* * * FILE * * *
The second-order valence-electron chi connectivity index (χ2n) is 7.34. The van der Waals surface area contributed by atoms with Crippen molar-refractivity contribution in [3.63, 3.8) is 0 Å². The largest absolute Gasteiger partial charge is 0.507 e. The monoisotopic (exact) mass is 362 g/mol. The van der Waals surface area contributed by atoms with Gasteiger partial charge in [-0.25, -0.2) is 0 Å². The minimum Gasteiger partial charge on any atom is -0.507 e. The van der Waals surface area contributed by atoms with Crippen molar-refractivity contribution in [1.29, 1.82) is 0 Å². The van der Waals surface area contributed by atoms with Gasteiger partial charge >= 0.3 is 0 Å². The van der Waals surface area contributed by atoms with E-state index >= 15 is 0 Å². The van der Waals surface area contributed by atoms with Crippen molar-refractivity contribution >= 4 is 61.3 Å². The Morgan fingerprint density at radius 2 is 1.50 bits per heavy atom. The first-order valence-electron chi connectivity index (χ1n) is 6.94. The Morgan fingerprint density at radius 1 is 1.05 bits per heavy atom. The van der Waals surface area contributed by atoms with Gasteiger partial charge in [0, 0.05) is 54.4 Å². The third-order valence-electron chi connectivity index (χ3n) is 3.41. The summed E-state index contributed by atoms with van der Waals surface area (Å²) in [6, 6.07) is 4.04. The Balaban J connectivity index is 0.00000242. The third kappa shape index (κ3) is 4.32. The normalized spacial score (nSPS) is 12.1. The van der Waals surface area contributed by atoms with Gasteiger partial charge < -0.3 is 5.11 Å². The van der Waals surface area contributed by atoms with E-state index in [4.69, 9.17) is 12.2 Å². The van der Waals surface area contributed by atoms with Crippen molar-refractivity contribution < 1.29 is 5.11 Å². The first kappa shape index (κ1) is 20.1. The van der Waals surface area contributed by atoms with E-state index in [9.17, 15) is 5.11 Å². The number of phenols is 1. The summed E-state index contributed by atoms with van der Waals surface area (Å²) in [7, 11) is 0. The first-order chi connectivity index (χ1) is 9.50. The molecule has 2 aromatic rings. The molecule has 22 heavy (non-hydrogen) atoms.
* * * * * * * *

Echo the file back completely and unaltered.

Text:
The second-order valence-electron chi connectivity index (χ2n) is 7.34. The van der Waals surface area contributed by atoms with Crippen molar-refractivity contribution in [3.63, 3.8) is 0 Å². The largest absolute Gasteiger partial charge is 0.507 e. The monoisotopic (exact) mass is 362 g/mol. The van der Waals surface area contributed by atoms with Gasteiger partial charge in [-0.25, -0.2) is 0 Å². The minimum Gasteiger partial charge on any atom is -0.507 e. The van der Waals surface area contributed by atoms with Crippen molar-refractivity contribution in [1.29, 1.82) is 0 Å². The van der Waals surface area contributed by atoms with Gasteiger partial charge >= 0.3 is 0 Å². The van der Waals surface area contributed by atoms with E-state index >= 15 is 0 Å². The van der Waals surface area contributed by atoms with Crippen molar-refractivity contribution >= 4 is 61.3 Å². The Morgan fingerprint density at radius 2 is 1.50 bits per heavy atom. The first-order valence-electron chi connectivity index (χ1n) is 6.94. The Morgan fingerprint density at radius 1 is 1.05 bits per heavy atom. The van der Waals surface area contributed by atoms with Gasteiger partial charge in [0, 0.05) is 54.4 Å². The third-order valence-electron chi connectivity index (χ3n) is 3.41. The summed E-state index contributed by atoms with van der Waals surface area (Å²) in [6, 6.07) is 4.04. The Balaban J connectivity index is 0.00000242. The third kappa shape index (κ3) is 4.32. The normalized spacial score (nSPS) is 12.1. The van der Waals surface area contributed by atoms with Gasteiger partial charge < -0.3 is 5.11 Å². The van der Waals surface area contributed by atoms with E-state index in [4.69, 9.17) is 12.2 Å². The van der Waals surface area contributed by atoms with Crippen molar-refractivity contribution < 1.29 is 5.11 Å². The first kappa shape index (κ1) is 20.1. The van der Waals surface area contributed by atoms with E-state index in [9.17, 15) is 5.11 Å². The number of phenols is 1. The summed E-state index contributed by atoms with van der Waals surface area (Å²) in [7, 11) is 0. The first-order chi connectivity index (χ1) is 9.50. The molecule has 2 aromatic rings. The molecule has 22 heavy (non-hydrogen) atoms.